Specimen NSMLL-6 (Figure 13.1, Table 5) is an upper left P4 that is more than 50% worn (STU8). The crochet is well developed, without virgations. The crista is absent. Antecrochet is absent. A poorly-defined cingulum is observed on the lingual part of the tooth. The protocone is not isolated. The occlusal surface is concave. The relief of the ectoloph is high. Apices of the paracone and metacone are rounded.
Specimen NSMLL-2 (Figure 13.2, Table 5) is an upper right P4 that is more than 50% worn (STU8), with partially destroyed protocone and parastyle. Crochet is well developed, without virgations. Crista and antecrochet are absent. A poorly-defined cingulum is observed on the lingual part of the tooth. The protocone is not isolated. The occlusal surface is concave. The relief of the ectoloph is high. The apex of the metacone is sharp. Fragments of a thin layer of cementum are present.
Specimen NSMLL-7 (Figure 14.1, Table 5) is an upper left P4 that is 50% worn (STU7). Crochet is well developed, with double virgation. The crista is well developed, without virgations. Antecrochet is absent. Well-developed cingula are present on the mesial and lingual sides of the tooth. The protocone is not isolated. The relief of the ectoloph is high. The apices of the paracone and metacone are sharp.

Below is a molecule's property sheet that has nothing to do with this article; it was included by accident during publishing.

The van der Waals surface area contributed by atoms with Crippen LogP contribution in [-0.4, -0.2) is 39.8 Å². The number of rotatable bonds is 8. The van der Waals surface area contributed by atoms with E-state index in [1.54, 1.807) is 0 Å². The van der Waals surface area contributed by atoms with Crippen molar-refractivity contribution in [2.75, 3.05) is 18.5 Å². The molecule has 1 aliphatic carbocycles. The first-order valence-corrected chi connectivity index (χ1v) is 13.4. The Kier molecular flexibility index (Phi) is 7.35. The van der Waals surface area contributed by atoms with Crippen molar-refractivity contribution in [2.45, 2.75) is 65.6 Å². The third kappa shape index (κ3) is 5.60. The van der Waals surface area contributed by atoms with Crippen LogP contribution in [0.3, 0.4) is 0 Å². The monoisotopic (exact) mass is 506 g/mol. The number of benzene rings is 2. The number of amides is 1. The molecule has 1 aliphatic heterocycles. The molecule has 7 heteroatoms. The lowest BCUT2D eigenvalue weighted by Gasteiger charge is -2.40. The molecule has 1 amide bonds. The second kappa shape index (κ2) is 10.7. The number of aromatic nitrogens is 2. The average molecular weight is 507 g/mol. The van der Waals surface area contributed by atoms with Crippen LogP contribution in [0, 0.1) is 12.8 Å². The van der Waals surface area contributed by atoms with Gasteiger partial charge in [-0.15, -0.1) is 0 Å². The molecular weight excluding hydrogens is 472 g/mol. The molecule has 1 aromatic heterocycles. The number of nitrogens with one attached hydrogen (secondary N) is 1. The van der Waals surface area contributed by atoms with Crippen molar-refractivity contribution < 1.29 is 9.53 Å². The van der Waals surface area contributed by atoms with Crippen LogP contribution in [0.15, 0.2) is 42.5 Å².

Specimen NSMLL-8 (Figure 14.2, Table 5) is an upper left P4 worn more than 50% (STU8). The crochet is well developed, and unlike the crista, without virgations. Antecrochet is absent. Well-developed cingula are observed on the mesial and lingual sides of the tooth. The protocone is not isolated. The relief of the ectoloph is high. The apices of the paracone and metacone are rounded.
Specimen NSMLL-3 (Figure 15.2, Table 5) is an upper left M3 that is moderately worn (STU6), with destroyed protocone and parastyle. The crochet is well developed, without virgations. The single crista is poorly developed, without virgations. Antecrochet is absent. The tooth is triangular with merged ecto- and metaloph in the dorsal section. The relief of the occlusal surface is high. The apices of the paracone and metacone are destroyed.
Specimen NSMLL 21052 (Figure 15.1, Table 5) is an upper right M2 that is more than 50% worn (STU8). The ectoloph is preserved as a narrow stripe because of the high degree of wear but it is serrated. The relief of the ectoloph is high. The apices of the paracone and metacone are sharp. The cingulum is poorly developed on the lingual side. The protocone is not isolated.
Specimen NSMLL-4 (Figure 15.4, Table 5) is an upper left M3 that is moderately worn (STU5). The roots of the tooth are broken. The crochet and crista are well developed, without virgations. Antecrochet is absent. The median valley is closed. The cingulum is present only on the mesial side. The protocone is not isolated. The style of the paracone is well developed from the side of the ectoloph. The relief of the ectoloph is high. The apices of the paracone and metacone are rounded. Fragments of a thin layer of cementum are present. The tooth is triangular with merged ecto- and metaloph in the dorsal section.